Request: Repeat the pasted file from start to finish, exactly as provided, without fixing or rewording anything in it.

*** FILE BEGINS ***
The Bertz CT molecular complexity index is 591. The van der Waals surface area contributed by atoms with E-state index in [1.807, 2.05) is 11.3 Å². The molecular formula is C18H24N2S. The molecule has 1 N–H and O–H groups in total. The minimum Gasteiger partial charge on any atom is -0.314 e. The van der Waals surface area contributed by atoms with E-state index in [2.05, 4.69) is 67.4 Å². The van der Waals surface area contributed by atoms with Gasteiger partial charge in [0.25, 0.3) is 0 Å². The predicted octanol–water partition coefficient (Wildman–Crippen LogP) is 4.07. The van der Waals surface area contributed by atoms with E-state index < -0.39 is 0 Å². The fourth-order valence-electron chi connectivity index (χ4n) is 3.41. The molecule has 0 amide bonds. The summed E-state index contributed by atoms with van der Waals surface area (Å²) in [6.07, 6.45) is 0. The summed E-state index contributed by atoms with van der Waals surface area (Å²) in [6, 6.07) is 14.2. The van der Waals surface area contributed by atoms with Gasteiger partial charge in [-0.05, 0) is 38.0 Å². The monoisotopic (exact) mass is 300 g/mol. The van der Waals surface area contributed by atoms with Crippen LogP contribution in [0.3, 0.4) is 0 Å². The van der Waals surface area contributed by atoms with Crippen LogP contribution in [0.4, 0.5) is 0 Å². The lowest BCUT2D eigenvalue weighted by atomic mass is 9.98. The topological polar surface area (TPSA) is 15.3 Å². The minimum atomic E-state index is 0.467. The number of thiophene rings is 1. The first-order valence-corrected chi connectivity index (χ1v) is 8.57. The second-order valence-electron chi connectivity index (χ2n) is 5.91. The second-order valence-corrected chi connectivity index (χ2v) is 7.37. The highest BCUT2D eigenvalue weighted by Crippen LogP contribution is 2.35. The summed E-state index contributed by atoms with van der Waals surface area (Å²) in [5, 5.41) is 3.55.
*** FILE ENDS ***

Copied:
The Bertz CT molecular complexity index is 591. The van der Waals surface area contributed by atoms with E-state index in [1.807, 2.05) is 11.3 Å². The molecular formula is C18H24N2S. The molecule has 1 N–H and O–H groups in total. The minimum Gasteiger partial charge on any atom is -0.314 e. The van der Waals surface area contributed by atoms with E-state index in [2.05, 4.69) is 67.4 Å². The van der Waals surface area contributed by atoms with Gasteiger partial charge in [0.25, 0.3) is 0 Å². The predicted octanol–water partition coefficient (Wildman–Crippen LogP) is 4.07. The van der Waals surface area contributed by atoms with E-state index < -0.39 is 0 Å². The fourth-order valence-electron chi connectivity index (χ4n) is 3.41. The molecule has 0 amide bonds. The summed E-state index contributed by atoms with van der Waals surface area (Å²) in [6.07, 6.45) is 0. The summed E-state index contributed by atoms with van der Waals surface area (Å²) in [6, 6.07) is 14.2. The van der Waals surface area contributed by atoms with Gasteiger partial charge in [-0.05, 0) is 38.0 Å². The monoisotopic (exact) mass is 300 g/mol. The van der Waals surface area contributed by atoms with Crippen LogP contribution in [0.3, 0.4) is 0 Å². The van der Waals surface area contributed by atoms with Crippen LogP contribution in [0.4, 0.5) is 0 Å². The lowest BCUT2D eigenvalue weighted by atomic mass is 9.98. The topological polar surface area (TPSA) is 15.3 Å². The minimum atomic E-state index is 0.467. The number of thiophene rings is 1. The first-order valence-corrected chi connectivity index (χ1v) is 8.57. The second-order valence-electron chi connectivity index (χ2n) is 5.91. The second-order valence-corrected chi connectivity index (χ2v) is 7.37. The highest BCUT2D eigenvalue weighted by Crippen LogP contribution is 2.35. The summed E-state index contributed by atoms with van der Waals surface area (Å²) in [5, 5.41) is 3.55.